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CoCo closed


None October 9th, 2012

“It makes me ill. We put this together as a community effort,” he said. “None of the co-founders take any money for this. We do it on a volunteer basis.

With a U.S. Fleet lawsuit looming, a coworking collaborative is forced to shut its doors.

BY CLIFTON ADCOCK

The Oklahoma City Coworking Collaborative, aka OKCCoCo, announced its closure Oct. 1 as the result of having run out of money defending against a lawsuit.

OKCCoCo officials said the membership-driven business had spent the last of its remaining funds in a suit by U.S. Fleet Tracking, which had given OKCCoCo a $23,000 sponsorship.

A gag order requested by U.S. Fleet Tracking was approved by a judge shortly after OKCCoCo issued a news release on the matter.

Since its founding in 2009, OKCCoCo has provided a professional work environment for freelancers, students and telecommuters who do not have a conventional workplace and don’t want to work from home.

Until March, it was located in Midtown. Then OKCCoCo began seeking donations to open a new location on Film Row downtown, a campaign that raised more than $29,000.

The Film Row site opened July 15.

In addition, the company was given $23,000 as part of a sponsorship agreement with the Edmond-based U.S. Fleet on Jan. 25. Four months later, U.S. Fleet sued.

According to court documents, U.S. Fleet owner Jerry Hunter met with OKCCoCo owners about the sponsorship and the new location, listed in U.S. Fleet’s lawsuit as being at N.W. 68th and Classen Boulevard.

The suit states that OKCCoCo failed to move into that spot despite promises it would do so, and then closed its doors.

OKCCoCo co-owner Derrick Parkhurst said his business stood little chance against a company with more than $20 million in annual revenue.

It makes me ill.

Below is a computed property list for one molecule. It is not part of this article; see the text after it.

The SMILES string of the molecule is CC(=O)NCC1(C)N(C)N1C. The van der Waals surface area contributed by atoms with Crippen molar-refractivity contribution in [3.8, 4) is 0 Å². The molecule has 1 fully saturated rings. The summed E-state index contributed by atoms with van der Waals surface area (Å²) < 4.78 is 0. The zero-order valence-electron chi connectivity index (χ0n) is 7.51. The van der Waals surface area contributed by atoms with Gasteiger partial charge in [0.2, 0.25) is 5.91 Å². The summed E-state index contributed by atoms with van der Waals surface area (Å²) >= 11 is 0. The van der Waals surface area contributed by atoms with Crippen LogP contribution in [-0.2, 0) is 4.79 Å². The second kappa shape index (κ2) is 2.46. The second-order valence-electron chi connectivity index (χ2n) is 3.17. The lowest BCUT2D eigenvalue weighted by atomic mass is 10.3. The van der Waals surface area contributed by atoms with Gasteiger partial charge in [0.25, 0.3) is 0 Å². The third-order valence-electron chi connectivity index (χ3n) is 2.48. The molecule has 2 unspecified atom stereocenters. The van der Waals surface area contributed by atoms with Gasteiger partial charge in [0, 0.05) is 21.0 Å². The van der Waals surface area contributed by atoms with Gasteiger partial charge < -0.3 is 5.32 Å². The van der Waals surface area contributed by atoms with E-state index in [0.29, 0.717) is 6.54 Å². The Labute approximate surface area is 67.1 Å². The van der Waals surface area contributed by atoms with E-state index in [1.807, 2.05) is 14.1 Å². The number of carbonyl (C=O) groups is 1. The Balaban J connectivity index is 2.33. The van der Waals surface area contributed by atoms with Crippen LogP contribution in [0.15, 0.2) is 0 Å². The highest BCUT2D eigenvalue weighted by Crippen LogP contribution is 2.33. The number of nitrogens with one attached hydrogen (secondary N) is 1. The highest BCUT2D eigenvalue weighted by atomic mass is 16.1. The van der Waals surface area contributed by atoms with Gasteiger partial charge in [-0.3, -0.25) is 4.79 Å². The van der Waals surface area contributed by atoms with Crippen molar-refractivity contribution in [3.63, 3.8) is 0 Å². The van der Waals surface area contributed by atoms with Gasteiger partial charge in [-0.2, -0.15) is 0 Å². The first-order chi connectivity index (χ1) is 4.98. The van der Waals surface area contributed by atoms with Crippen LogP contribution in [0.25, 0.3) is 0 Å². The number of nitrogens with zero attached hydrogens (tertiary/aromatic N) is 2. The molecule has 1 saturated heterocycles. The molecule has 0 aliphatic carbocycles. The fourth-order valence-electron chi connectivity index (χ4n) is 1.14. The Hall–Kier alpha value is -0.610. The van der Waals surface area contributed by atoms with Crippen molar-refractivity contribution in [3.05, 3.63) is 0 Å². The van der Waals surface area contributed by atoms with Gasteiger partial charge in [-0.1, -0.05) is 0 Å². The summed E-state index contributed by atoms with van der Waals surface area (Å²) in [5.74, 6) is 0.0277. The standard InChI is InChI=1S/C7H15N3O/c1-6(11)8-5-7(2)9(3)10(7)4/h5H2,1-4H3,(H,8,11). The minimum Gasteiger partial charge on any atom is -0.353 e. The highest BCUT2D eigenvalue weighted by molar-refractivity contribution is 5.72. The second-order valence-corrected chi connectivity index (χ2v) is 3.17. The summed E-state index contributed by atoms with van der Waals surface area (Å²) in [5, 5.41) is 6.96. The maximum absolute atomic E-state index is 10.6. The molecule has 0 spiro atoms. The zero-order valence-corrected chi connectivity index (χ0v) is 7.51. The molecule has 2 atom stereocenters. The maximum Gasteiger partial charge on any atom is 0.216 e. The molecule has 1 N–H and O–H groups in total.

—Derrick Parkhurst

“It makes me ill. We put this together as a community effort,” he said. “None of the co-founders take any money for this. We do it on a volunteer basis. To see it wrenched from us by essentially an imbalance in the legal system — that big organizations can get whatever want if they’re just willing to push it in court until the costs go astronomical for any company being sued, whether or not they’re right.”

Named as a defendant in the suit, Parkhurst said OKCCoCo made several settlement offers, including returning the money with interest, but was told that Hunter would not settle unless Parkhurst was expelled from the company. OKCCoCo agreed, but the settlement still was rejected, according to Parkhurst.

As part of the court case, he produced emails from Hunter calling him “young and arrogant” and stating that he could have had a benefactor for life, but squandered the opportunity.

Parkhurst said he believes Hunter wanted OKCCoCo to move in with U.S. Fleet’s new business accelerator, Blueprint for Business, in order to promote the brand among the OKCCoCo crowd.

“I really didn’t think they would go this far trying to punish us for declining their offer,” Parkhurst said.

U.S. Fleet spokesman Sam Sims would not discuss the case, saying only that “we’re confident in the courts.”

 
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